CoVid 19 is one of yet multiple indicators showing the global economy – like society as a whole – needs a powerful digital infrastructure if it wants to provide growth and prosperity in the long run. However, the current pandemic crisis represents a catalyst increasing the speed of change and, in particular in Germany, has brought up the topic of digital infrastructure and data centers, and made it a subject of public discussion. The topic´s ambivalence is obvious: While many German companies are struggling with digitization, German fiber network access for households (FTTH) remains at a low 12 percent. Yet, at the same time, Germany beyond its borders is known for an excellent fiber optic network, state-of-the-art data center space and, referring to De-CIX Frankfurt, hosts the world’s largest internet node in terms of data throughput. Peak traffic at De-CIX reached 9.1 Tbit / s in March 2020 and 10 Tbit / s in November last year – both rates representing world records.
Frankfurt´s and thus Germany´s transformation into an international digital hub has historical, but above all geographical and geopolitical reasons. Typical for real estate, Frankfurt´s location also is decisive for data centers. Nodes where submarine cables land or, as in Frankfurt, where the world’s fiber optic backbones cross, are predestined as an exchange platform if they also offer a business ecosystem. That eco system needs to include international companies as well as SMEs, and an end customer base possessing economic strength, as well as qualified employees and specialized service providers. Metropolitan region Rhine-Main represents such an ecosystem. The international banking and digital infrastructure heavyweight counts almost six million inhabitants, including three million employees in a widely diversified economic landscape. In addition, the location as such is geographically well positioned: The region represents the middle of Europe, where data streams meet originating from across the Atlantic (via England / London and the Netherlands / Amsterdam) as well as data streams originating from Scandinavia and Southern Europe. Those are linked with Mediterranean submarine cable hubs, which in turn connect Germany with Asia and Africa.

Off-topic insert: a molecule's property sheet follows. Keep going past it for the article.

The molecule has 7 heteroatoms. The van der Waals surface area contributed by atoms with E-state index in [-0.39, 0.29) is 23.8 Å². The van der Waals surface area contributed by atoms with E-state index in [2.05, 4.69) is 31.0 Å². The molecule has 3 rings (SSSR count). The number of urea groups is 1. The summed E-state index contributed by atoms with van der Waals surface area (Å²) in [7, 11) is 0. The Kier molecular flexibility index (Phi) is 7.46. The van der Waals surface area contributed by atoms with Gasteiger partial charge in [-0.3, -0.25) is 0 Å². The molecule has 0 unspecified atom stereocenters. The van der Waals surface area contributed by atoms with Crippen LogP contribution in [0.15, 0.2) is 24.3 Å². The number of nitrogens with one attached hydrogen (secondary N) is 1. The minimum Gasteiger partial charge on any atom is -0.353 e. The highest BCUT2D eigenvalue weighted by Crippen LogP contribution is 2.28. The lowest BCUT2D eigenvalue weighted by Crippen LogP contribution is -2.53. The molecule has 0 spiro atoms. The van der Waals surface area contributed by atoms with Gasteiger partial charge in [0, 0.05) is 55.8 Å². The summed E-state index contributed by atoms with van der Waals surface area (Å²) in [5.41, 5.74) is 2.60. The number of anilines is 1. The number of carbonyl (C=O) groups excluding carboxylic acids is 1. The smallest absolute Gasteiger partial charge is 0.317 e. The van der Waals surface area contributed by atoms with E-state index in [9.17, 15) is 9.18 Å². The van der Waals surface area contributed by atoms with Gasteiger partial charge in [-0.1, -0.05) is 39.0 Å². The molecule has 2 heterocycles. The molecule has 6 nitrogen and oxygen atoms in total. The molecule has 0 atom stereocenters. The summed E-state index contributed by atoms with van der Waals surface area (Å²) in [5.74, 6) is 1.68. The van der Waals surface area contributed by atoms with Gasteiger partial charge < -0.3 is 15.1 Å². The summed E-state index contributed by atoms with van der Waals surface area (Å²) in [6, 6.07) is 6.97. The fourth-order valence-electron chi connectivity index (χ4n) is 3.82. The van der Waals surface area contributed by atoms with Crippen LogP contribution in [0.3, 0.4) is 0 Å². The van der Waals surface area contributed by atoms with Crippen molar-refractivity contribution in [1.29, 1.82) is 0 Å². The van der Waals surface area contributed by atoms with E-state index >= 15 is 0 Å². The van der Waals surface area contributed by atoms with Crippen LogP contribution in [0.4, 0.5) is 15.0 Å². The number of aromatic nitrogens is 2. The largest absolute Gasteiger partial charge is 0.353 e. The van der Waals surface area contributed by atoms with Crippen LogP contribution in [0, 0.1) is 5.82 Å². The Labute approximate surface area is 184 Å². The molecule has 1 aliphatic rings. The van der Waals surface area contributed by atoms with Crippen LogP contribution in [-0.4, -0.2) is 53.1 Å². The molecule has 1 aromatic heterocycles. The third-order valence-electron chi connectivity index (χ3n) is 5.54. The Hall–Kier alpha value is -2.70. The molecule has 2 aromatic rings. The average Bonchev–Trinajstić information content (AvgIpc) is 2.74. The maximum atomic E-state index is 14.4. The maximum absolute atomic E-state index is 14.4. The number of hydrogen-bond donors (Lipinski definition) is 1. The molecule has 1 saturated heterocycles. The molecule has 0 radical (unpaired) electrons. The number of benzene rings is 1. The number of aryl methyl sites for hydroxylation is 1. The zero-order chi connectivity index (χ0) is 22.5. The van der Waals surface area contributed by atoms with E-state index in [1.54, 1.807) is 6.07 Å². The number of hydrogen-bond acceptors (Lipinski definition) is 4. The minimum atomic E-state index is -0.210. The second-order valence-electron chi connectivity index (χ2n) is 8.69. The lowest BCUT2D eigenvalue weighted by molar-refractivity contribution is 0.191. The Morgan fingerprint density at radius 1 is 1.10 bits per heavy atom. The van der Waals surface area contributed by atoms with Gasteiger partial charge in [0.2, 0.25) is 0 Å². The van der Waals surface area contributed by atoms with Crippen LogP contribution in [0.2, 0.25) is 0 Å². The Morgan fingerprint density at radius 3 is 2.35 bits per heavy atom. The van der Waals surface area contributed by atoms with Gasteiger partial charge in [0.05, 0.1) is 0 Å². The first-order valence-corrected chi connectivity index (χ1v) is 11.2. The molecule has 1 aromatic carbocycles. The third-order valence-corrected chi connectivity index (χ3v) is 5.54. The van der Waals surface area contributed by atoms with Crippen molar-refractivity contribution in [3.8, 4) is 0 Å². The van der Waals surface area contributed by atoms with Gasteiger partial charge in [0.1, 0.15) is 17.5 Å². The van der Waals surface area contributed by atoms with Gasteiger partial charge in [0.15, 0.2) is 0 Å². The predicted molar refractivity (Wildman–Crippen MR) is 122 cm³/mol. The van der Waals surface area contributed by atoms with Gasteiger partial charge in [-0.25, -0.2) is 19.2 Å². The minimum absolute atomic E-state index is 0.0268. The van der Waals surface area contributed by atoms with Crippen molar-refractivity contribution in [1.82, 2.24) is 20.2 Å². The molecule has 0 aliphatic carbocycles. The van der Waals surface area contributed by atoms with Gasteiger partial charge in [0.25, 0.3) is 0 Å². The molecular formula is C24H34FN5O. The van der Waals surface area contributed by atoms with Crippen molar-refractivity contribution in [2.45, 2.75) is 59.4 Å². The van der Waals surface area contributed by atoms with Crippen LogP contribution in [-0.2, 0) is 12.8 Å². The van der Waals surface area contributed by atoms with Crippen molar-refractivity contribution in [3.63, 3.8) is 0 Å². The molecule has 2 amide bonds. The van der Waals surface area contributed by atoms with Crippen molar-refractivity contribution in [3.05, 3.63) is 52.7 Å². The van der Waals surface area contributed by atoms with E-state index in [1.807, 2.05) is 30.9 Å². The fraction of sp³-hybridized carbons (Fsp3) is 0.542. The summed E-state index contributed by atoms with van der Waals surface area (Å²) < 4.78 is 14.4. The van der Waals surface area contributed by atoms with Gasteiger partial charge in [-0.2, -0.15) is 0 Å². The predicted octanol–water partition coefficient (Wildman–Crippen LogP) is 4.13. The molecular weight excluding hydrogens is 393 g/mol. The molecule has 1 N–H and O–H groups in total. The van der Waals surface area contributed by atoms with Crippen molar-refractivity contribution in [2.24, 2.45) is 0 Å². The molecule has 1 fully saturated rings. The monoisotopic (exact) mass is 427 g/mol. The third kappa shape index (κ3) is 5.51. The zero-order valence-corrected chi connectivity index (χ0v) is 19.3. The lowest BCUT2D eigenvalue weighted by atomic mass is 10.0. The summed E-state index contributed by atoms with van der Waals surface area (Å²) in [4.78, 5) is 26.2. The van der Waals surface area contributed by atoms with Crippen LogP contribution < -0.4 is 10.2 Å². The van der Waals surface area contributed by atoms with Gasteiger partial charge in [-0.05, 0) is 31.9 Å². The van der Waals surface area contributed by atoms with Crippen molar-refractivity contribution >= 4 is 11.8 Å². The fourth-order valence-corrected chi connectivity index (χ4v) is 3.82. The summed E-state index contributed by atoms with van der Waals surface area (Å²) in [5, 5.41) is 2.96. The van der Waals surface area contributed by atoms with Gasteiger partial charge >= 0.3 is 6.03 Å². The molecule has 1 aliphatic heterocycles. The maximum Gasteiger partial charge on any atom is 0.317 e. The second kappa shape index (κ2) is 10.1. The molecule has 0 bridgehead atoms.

All of that explains why regarding Frankfurt business premises international players in the data center industry are willing to pay 2000 € / m², ten times the local standard for commercial property on the outskirts of Frankfurt. Taking into consideration the horrendous investment costs of a data center itself, which (without the cost of the property) can quickly run into three-digit million figures, and considering high level sales and distribution requirements, it becomes obvious why the data center asset class – despite massive, sustainable growth and downright fantastic returns – in large parts remains in the hands of specialized REITS such as Digital Realty, KeppelDC REIT as well as telecommunications groups such as NTT and 1 & 1. Those vehicles in turn own or rent to colocation providers such as Interxion, Equinix or Maincubes, which again in turn provide server space for companies and hyperscalers, i.e. cloud providers such as Amazon AWS.
Given that background of specialists and global players, the question arises whether the entry barriers for capital, market penetration and know-how for SMEs, project developers and non-institutional investors are not already too high to jump on the bandwagon.